“You should learn from your competitor, but never copy. Copy and you die.”
– Jack Ma, Executive Chairman of Alibaba Group
Jack Ma may be oversimplifying here, but it’s nothing short of the truth coming from a leader of Amazon’s twin marketplace in China. A total of 12 million – 24 million e-commerce sites exist worldwide, and more are mushrooming every single day. To compete, your team needs to know what is that difference that will give them an advantage, an opening, an immediate opportunity to be proactive.
Whether it’s pricing, assortment, product positioning, or uncovering a feature visitors expect from your website. Here’s where competitive intelligence in e-commerce comes in. It gets at the truth by objectively detailing what is happening, helping you and other stakeholders effectively prioritize strategic decisions.
Still mulling over what’s in a competitive intelligence study for your business? Check if you tick at least one of these boxes:
- Have you noticed possible signs of an opportunity, but aren’t sure if it makes sense for your e-commerce business?
- Has a competitor introduced a new unexpected product or service or feature that your customers demanded, and that you did not know they wanted?
- Has a direct competitor been successful in distributing a totally new channel? One that’s unusual in your industry, or to selling to a different customer segment altogether?
- Do you have a marketing strategy or problem to solve and don’t have enough information insight?
- Are you unsure if have sufficient specific, accurate and current information to make a strategic decision?
Identifying your competitors
It’s not uncommon to be blindsided by loss of sales to a market player you probably didn’t consider as a direct rival. By scanning your entire purview, competitive studies help you stay prepared to tackle such surprises by first identifying all sorts of potential competition that should be on your radar. These include:
- Direct competitors – Those who serve the same audience as you or have similar products and services.
- Indirect competitors – These are those that market a similar product to a different audience, or offer a low-cost or high-cost version of your product
- Third-level or replacement competitors – These are businesses with somewhat related trending products or services. For instance, you are a brand that sells ready-made apparel, whereas a third-party competitor would be one that sells unstitched garment materials.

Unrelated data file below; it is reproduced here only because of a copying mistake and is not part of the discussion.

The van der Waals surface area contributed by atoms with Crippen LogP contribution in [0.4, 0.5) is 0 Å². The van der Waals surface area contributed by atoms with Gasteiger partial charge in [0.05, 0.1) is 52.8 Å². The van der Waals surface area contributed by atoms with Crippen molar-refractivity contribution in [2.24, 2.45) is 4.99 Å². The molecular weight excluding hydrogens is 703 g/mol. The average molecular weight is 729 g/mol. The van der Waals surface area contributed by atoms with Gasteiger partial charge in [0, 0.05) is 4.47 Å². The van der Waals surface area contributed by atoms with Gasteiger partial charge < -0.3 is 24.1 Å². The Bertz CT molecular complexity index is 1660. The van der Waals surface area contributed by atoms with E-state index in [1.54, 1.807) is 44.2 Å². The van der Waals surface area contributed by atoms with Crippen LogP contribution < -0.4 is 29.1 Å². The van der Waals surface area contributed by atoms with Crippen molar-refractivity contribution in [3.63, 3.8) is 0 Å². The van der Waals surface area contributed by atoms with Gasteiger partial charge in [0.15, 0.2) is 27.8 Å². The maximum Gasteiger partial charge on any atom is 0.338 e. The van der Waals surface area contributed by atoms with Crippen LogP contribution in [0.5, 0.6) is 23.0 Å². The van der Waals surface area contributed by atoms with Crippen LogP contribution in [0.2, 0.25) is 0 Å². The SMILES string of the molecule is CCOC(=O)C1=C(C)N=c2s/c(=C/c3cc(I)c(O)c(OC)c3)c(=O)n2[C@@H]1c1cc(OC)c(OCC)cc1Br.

Other fundamental ways to discern your real business rivals are by checking which brands/marketplaces are you most often compared with, the business names your customers mention in conversations. Identifying companies that address similar market needs, solve similar challenges, or address similar pain points is also helpful, as is finding companies that appear in similar search results to yours.
Understanding their pricing strategies
When competing with another retailer on a newly-launched product that’s most likely to fly off the shelves, how can you ensure you get a bigger share of the sales pie? Detailed competitor analysis helps you get key competitor data, to drive timely business decisions. These include answering:
- At what price are they selling the product?
- How quickly are they delivering it?
- Do they have any bank/card-based discounts that they are harping on exclusively for the product?
- What upsells or cross-sells are they leveraging along?
Monitoring these aspects allows you to gauge the worth of a price match, check if you could deliver faster, or offer better alternate recommendations. Knowing how you fare in comparison to your rivals on price is an indisputably valuable insight for any e-commerce company. Savvy companies employ automated pricing intelligence options to gain a timely market edge.